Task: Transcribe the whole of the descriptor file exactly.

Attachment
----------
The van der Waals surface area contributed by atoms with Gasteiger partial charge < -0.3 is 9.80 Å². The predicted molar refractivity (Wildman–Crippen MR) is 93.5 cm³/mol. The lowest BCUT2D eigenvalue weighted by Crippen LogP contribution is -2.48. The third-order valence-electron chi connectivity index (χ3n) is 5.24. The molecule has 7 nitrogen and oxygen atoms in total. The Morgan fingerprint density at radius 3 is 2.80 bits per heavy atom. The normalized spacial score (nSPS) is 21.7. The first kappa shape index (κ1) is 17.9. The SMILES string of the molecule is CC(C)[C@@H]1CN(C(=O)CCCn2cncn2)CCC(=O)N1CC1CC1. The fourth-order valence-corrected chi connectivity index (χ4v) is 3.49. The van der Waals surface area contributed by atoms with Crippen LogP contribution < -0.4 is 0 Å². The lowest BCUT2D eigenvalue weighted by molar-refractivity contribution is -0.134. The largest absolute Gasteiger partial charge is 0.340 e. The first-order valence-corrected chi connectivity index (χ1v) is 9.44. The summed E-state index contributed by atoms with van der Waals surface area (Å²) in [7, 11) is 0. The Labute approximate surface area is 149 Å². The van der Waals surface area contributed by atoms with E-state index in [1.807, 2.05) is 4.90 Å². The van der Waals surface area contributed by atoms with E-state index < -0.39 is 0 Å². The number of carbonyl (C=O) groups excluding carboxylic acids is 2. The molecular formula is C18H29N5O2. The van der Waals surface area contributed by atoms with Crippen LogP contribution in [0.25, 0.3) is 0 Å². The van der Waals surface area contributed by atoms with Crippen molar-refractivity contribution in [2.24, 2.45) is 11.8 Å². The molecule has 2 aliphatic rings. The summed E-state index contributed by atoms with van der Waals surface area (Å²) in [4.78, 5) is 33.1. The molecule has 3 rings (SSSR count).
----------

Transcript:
The van der Waals surface area contributed by atoms with Gasteiger partial charge < -0.3 is 9.80 Å². The predicted molar refractivity (Wildman–Crippen MR) is 93.5 cm³/mol. The lowest BCUT2D eigenvalue weighted by Crippen LogP contribution is -2.48. The third-order valence-electron chi connectivity index (χ3n) is 5.24. The molecule has 7 nitrogen and oxygen atoms in total. The Morgan fingerprint density at radius 3 is 2.80 bits per heavy atom. The normalized spacial score (nSPS) is 21.7. The first kappa shape index (κ1) is 17.9. The SMILES string of the molecule is CC(C)[C@@H]1CN(C(=O)CCCn2cncn2)CCC(=O)N1CC1CC1. The fourth-order valence-corrected chi connectivity index (χ4v) is 3.49. The van der Waals surface area contributed by atoms with Crippen LogP contribution < -0.4 is 0 Å². The lowest BCUT2D eigenvalue weighted by molar-refractivity contribution is -0.134. The largest absolute Gasteiger partial charge is 0.340 e. The first-order valence-corrected chi connectivity index (χ1v) is 9.44. The summed E-state index contributed by atoms with van der Waals surface area (Å²) in [7, 11) is 0. The Labute approximate surface area is 149 Å². The van der Waals surface area contributed by atoms with E-state index in [1.807, 2.05) is 4.90 Å². The van der Waals surface area contributed by atoms with E-state index < -0.39 is 0 Å². The number of carbonyl (C=O) groups excluding carboxylic acids is 2. The molecular formula is C18H29N5O2. The van der Waals surface area contributed by atoms with Crippen LogP contribution in [0.25, 0.3) is 0 Å². The van der Waals surface area contributed by atoms with Crippen molar-refractivity contribution in [2.24, 2.45) is 11.8 Å². The molecule has 2 aliphatic rings. The summed E-state index contributed by atoms with van der Waals surface area (Å²) in [4.78, 5) is 33.1. The molecule has 3 rings (SSSR count).